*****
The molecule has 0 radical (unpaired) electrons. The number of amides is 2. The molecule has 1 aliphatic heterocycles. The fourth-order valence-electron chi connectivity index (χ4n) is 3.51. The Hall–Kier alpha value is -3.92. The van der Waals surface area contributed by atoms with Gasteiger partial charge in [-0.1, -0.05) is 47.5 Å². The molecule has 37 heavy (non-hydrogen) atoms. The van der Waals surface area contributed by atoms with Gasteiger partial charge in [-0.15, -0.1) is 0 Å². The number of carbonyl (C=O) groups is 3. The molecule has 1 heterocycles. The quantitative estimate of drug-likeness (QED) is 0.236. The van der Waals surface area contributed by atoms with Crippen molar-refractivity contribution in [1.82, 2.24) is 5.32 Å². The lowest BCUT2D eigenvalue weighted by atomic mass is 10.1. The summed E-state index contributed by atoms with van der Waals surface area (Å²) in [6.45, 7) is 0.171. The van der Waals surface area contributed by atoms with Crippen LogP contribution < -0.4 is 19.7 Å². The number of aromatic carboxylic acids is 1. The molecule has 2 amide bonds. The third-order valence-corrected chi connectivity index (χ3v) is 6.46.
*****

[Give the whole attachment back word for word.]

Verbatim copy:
The molecule has 0 radical (unpaired) electrons. The number of amides is 2. The molecule has 1 aliphatic heterocycles. The fourth-order valence-electron chi connectivity index (χ4n) is 3.51. The Hall–Kier alpha value is -3.92. The van der Waals surface area contributed by atoms with Gasteiger partial charge in [-0.1, -0.05) is 47.5 Å². The molecule has 37 heavy (non-hydrogen) atoms. The van der Waals surface area contributed by atoms with Gasteiger partial charge in [-0.15, -0.1) is 0 Å². The number of carbonyl (C=O) groups is 3. The molecule has 1 heterocycles. The quantitative estimate of drug-likeness (QED) is 0.236. The van der Waals surface area contributed by atoms with Crippen molar-refractivity contribution in [1.82, 2.24) is 5.32 Å². The lowest BCUT2D eigenvalue weighted by atomic mass is 10.1. The summed E-state index contributed by atoms with van der Waals surface area (Å²) in [6.45, 7) is 0.171. The van der Waals surface area contributed by atoms with Crippen LogP contribution < -0.4 is 19.7 Å². The number of aromatic carboxylic acids is 1. The molecule has 2 amide bonds. The third-order valence-corrected chi connectivity index (χ3v) is 6.46.